Mortgage giant Fannie Mae, the too-big-to-fail bailout beneficiary, is apparently at it again—doing everything in its power to sink the economy into another recession:
The Federal Housing Finance Agency inspector general said its latest concerns involve Fannie Mae’s “haphazard” decision to fill a critical auditor position with an employee who lacked proper qualifications and suffered from a conflict of interest.
Unless Fannie Mae’s leaders and the audit committee that allowed the hiring do their jobs better, there is a “substantial risk” the mortgage company “will operate in an unsafe and unsound manner, suffer losses and expose U.S. taxpayers to further financial risks,” the inspector general said.
Acting recklessly? Taking unnecessary risks? Hiring unqualified people? What? I never would have expected this kind of behavior from Fannie Mae. End sarcasm. I hate the civil government so much sometimes. Fannie Mae should have been allowed to die. A horrible death. We subsidized incompetence with the bailouts. What did we think we would get? Less incompetence?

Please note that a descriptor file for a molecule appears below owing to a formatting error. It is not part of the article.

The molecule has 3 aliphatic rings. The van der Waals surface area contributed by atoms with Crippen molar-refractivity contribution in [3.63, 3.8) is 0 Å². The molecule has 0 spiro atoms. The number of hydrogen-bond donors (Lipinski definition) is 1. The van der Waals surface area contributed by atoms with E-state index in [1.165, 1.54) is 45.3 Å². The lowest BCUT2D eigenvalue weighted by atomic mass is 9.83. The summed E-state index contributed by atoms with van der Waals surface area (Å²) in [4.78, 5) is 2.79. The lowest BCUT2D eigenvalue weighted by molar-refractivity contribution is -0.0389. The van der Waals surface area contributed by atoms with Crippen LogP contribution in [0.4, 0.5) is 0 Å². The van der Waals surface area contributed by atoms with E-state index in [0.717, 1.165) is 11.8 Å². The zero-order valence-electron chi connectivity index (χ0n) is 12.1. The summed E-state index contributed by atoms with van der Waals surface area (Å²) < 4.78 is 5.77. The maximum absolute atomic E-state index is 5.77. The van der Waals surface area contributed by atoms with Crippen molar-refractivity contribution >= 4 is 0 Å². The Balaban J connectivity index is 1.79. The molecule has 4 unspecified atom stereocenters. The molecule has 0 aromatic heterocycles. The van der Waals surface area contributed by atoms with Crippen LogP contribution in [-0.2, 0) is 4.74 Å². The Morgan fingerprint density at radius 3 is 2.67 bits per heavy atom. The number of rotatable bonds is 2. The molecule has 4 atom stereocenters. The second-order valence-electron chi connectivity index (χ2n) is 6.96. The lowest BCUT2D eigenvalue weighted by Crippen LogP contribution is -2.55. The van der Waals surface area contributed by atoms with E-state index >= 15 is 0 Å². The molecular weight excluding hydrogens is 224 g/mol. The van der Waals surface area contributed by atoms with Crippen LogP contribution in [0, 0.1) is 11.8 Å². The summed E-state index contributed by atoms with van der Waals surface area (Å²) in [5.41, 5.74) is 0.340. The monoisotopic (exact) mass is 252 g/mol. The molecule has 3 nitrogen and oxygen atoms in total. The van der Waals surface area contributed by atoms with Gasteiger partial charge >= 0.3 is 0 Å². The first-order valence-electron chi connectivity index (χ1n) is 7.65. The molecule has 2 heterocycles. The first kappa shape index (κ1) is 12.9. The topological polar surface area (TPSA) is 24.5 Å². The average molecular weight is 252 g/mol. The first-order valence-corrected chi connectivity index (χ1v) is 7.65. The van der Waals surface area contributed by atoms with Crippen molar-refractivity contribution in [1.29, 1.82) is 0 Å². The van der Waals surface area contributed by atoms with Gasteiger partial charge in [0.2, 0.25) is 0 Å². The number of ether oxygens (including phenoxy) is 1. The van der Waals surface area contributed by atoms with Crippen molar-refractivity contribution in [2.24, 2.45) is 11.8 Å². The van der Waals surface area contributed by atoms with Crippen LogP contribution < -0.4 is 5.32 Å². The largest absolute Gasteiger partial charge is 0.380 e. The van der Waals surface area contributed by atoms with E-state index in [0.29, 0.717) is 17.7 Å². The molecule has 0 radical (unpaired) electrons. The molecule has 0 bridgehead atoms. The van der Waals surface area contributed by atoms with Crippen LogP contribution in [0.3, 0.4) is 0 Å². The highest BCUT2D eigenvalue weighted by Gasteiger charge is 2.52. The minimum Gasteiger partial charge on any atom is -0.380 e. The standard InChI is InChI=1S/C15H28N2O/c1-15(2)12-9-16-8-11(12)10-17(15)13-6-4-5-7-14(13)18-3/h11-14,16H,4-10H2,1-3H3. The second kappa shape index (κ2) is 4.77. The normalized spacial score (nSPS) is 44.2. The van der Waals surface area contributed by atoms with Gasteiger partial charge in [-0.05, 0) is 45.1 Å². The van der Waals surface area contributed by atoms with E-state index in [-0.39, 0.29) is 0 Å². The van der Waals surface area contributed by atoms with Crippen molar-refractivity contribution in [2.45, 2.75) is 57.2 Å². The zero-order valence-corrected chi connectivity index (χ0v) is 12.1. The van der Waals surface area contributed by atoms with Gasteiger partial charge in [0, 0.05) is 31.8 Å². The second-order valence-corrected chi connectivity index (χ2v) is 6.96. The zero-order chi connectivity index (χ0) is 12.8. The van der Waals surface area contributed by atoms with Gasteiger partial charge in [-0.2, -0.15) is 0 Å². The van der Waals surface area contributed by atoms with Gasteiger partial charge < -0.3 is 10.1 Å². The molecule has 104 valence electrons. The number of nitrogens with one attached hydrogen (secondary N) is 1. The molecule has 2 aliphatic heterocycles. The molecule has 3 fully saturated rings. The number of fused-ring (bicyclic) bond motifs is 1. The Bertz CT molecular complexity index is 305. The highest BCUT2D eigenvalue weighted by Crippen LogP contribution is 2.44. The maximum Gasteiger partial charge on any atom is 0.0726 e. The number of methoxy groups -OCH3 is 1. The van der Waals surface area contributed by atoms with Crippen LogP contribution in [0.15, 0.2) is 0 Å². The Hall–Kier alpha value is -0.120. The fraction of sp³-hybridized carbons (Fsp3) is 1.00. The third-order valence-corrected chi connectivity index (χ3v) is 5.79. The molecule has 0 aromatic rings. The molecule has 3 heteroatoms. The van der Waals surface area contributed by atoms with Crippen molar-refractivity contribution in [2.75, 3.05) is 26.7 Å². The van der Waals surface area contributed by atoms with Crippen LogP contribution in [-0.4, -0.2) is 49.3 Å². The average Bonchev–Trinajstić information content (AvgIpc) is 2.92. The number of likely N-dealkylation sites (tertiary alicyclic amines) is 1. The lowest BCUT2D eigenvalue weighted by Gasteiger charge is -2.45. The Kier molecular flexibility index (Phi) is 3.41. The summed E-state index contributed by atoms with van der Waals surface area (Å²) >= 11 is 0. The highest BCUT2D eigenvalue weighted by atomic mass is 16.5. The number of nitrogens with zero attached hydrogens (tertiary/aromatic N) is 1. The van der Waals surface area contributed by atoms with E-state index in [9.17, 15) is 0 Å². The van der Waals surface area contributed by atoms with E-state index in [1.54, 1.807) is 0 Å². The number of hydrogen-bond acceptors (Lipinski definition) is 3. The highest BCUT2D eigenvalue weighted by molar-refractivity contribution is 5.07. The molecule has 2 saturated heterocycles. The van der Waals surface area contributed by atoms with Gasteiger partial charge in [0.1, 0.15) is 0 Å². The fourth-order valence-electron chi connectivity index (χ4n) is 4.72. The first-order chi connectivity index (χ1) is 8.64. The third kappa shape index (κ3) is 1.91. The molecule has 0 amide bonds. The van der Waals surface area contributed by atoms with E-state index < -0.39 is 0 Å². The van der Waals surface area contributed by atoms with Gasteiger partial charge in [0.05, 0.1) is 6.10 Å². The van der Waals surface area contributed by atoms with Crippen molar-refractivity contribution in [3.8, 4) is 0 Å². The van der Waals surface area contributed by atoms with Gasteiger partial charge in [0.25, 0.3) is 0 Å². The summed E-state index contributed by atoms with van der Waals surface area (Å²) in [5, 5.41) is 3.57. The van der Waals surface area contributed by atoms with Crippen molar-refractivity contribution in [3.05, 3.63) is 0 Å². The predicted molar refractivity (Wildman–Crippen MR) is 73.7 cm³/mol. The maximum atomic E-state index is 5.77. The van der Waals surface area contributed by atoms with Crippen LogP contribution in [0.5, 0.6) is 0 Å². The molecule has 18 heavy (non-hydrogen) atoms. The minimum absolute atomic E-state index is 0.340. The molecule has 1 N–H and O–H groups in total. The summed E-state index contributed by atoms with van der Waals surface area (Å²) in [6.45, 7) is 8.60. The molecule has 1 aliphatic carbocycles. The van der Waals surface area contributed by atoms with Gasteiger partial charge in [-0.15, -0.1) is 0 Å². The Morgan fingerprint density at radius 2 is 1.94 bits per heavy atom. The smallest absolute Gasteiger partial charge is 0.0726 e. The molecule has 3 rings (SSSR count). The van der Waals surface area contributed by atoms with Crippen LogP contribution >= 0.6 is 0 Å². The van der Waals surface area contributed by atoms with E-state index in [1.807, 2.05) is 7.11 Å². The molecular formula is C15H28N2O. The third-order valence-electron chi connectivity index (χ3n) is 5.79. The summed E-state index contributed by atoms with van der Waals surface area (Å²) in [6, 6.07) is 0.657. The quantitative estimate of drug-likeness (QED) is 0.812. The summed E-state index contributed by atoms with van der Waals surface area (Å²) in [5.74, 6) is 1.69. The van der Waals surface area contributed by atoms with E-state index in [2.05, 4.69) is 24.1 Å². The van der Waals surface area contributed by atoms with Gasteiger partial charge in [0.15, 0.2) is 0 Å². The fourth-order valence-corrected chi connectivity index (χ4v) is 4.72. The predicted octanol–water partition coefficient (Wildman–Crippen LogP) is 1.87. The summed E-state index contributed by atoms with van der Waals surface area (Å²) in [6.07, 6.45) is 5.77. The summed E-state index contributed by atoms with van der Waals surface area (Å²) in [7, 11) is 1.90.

When will we learn? You get more of what you subsidize. If you pay people to stay jobless, guess what? They’ll stay jobless. If you pay people to have children out of wedlock, you’ll have fewer two-parent households. If you pay companies when they fail, they have no reason to succeed. If you keep voting compromisers and liars into office, you’ll have no honest politicians in Washington. This is the natural and reasonable way of the world.
So what do we do about the albatross that is Fannie Mae? Force it to function as a private business, for one. Stop subsidizing its risky behavior. Stop subsidizing it at all. Perhaps people think that might make it harder for poor people to own houses. But what’s worse? Poor people not owning houses or the whole country sinking into another major depression?
Furthermore, maybe if the economy and our money were allowed to function according to the natural rules of the market, more poor people would be able to buy houses because their money would be worth more and house prices would not rise on the promise of federal subsidies. But perhaps such thinking is a little too reasonable for the current government to grasp.